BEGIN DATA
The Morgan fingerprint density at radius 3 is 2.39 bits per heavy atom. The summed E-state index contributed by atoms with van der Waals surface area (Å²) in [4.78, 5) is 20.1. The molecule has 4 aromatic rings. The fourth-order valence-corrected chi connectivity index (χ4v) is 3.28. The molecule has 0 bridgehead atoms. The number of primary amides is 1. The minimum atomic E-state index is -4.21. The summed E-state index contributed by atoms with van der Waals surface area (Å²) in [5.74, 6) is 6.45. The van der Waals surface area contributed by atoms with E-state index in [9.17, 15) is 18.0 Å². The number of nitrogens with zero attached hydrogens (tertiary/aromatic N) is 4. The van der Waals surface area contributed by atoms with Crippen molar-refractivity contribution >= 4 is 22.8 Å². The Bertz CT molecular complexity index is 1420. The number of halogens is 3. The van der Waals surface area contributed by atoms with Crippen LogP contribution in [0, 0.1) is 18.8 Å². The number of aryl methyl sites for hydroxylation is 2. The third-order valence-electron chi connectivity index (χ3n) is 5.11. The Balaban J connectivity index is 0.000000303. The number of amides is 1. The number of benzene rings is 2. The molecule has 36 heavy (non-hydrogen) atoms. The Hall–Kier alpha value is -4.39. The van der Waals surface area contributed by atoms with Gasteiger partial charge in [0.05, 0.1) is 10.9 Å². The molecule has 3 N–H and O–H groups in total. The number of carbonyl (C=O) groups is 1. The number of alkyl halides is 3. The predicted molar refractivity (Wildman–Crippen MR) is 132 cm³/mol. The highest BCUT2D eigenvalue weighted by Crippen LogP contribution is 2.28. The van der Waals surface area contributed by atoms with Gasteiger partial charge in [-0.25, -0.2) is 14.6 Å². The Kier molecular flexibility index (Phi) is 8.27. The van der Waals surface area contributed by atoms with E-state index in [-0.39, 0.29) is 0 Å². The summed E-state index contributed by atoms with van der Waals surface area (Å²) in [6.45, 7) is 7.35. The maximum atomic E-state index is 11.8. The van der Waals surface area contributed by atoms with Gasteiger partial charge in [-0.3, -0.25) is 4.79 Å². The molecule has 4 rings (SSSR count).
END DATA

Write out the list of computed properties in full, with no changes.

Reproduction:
The Morgan fingerprint density at radius 3 is 2.39 bits per heavy atom. The summed E-state index contributed by atoms with van der Waals surface area (Å²) in [4.78, 5) is 20.1. The molecule has 4 aromatic rings. The fourth-order valence-corrected chi connectivity index (χ4v) is 3.28. The molecule has 0 bridgehead atoms. The number of primary amides is 1. The minimum atomic E-state index is -4.21. The summed E-state index contributed by atoms with van der Waals surface area (Å²) in [5.74, 6) is 6.45. The van der Waals surface area contributed by atoms with E-state index in [9.17, 15) is 18.0 Å². The number of nitrogens with zero attached hydrogens (tertiary/aromatic N) is 4. The van der Waals surface area contributed by atoms with Crippen molar-refractivity contribution >= 4 is 22.8 Å². The Bertz CT molecular complexity index is 1420. The number of halogens is 3. The van der Waals surface area contributed by atoms with Crippen LogP contribution in [0, 0.1) is 18.8 Å². The number of aryl methyl sites for hydroxylation is 2. The third-order valence-electron chi connectivity index (χ3n) is 5.11. The Balaban J connectivity index is 0.000000303. The number of amides is 1. The number of benzene rings is 2. The molecule has 36 heavy (non-hydrogen) atoms. The Hall–Kier alpha value is -4.39. The van der Waals surface area contributed by atoms with Gasteiger partial charge in [0.05, 0.1) is 10.9 Å². The molecule has 3 N–H and O–H groups in total. The number of carbonyl (C=O) groups is 1. The number of alkyl halides is 3. The predicted molar refractivity (Wildman–Crippen MR) is 132 cm³/mol. The highest BCUT2D eigenvalue weighted by Crippen LogP contribution is 2.28. The van der Waals surface area contributed by atoms with Gasteiger partial charge in [-0.25, -0.2) is 14.6 Å². The Kier molecular flexibility index (Phi) is 8.27. The van der Waals surface area contributed by atoms with E-state index in [-0.39, 0.29) is 0 Å². The summed E-state index contributed by atoms with van der Waals surface area (Å²) in [6.45, 7) is 7.35. The maximum atomic E-state index is 11.8. The van der Waals surface area contributed by atoms with Gasteiger partial charge in [-0.3, -0.25) is 4.79 Å². The molecule has 4 rings (SSSR count).